What media manipulation? Keith Olbermann and Eugene Robinson asking why Clinton didn’t say Edwards won S.C. and didn’t get the nomination, instead of Jesse Jackson. First off, since the implementation of the primary system, the S.C. winner has only failed to win the nomination three times — Jackson in 1984 & 1988 and Edwards in 2004. So Clinton didn’t have a lot to choose from in his effort to downplay the importance of S.C. So Olbermann and Robinson ask why he didn’t name Edwards. Why didn’t Clinton take a swipe at somebody whose supporters his wife needs to win over? Do you really think Olbermann and Robinson are that stupid? I don’t, and I don’t appreciate it when intelligent people play stupid to sway viewers.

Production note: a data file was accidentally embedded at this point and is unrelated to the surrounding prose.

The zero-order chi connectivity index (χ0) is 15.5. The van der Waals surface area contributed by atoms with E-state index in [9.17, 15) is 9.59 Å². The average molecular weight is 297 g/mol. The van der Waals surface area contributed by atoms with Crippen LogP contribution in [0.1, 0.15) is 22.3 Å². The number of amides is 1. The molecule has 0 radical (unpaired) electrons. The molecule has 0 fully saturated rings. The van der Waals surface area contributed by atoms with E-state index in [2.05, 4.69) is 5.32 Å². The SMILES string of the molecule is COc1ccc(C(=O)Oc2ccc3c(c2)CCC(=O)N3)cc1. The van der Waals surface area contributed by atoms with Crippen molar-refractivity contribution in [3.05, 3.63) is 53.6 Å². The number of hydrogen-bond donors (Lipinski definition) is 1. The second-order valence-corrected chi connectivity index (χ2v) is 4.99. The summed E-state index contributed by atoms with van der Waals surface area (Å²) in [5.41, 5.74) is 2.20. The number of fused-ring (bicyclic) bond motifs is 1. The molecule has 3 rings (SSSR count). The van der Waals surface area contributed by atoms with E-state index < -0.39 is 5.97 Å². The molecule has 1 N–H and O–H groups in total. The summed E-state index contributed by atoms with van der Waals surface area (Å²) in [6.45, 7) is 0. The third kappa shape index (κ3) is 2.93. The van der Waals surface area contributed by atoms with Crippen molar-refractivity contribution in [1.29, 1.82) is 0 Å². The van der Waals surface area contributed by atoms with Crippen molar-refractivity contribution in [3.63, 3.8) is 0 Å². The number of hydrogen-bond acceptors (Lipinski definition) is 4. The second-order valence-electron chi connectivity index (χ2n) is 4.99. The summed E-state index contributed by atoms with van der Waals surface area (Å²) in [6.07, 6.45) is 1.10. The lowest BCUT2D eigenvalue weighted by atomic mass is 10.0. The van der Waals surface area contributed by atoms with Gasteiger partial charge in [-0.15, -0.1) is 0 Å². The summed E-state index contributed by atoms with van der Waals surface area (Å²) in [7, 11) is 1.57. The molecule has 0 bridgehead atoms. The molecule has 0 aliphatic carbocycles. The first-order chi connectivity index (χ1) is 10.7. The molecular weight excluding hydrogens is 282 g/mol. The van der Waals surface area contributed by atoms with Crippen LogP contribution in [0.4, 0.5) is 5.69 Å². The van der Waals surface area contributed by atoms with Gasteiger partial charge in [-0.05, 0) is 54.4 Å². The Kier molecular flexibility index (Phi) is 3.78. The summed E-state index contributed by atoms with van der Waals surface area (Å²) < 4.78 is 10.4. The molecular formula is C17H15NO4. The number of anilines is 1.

One other thing, there’s a subtext to the charges about the Clintons that I find dubious at best. On the one hand, we hear about the disciplined Clinton machine that calculates everything it says and does. But we also hear about Bill Clinton the walking id who can’t keep his pants zipped. Two different heads, I know, but there’s usually some correlation. Anyway, we also hear that every statement is calculated when it serves one line of attack, but we hear that Bill Clinton will be a loose cannon who will say all sorts of thing as first husband when it suits another line of attack.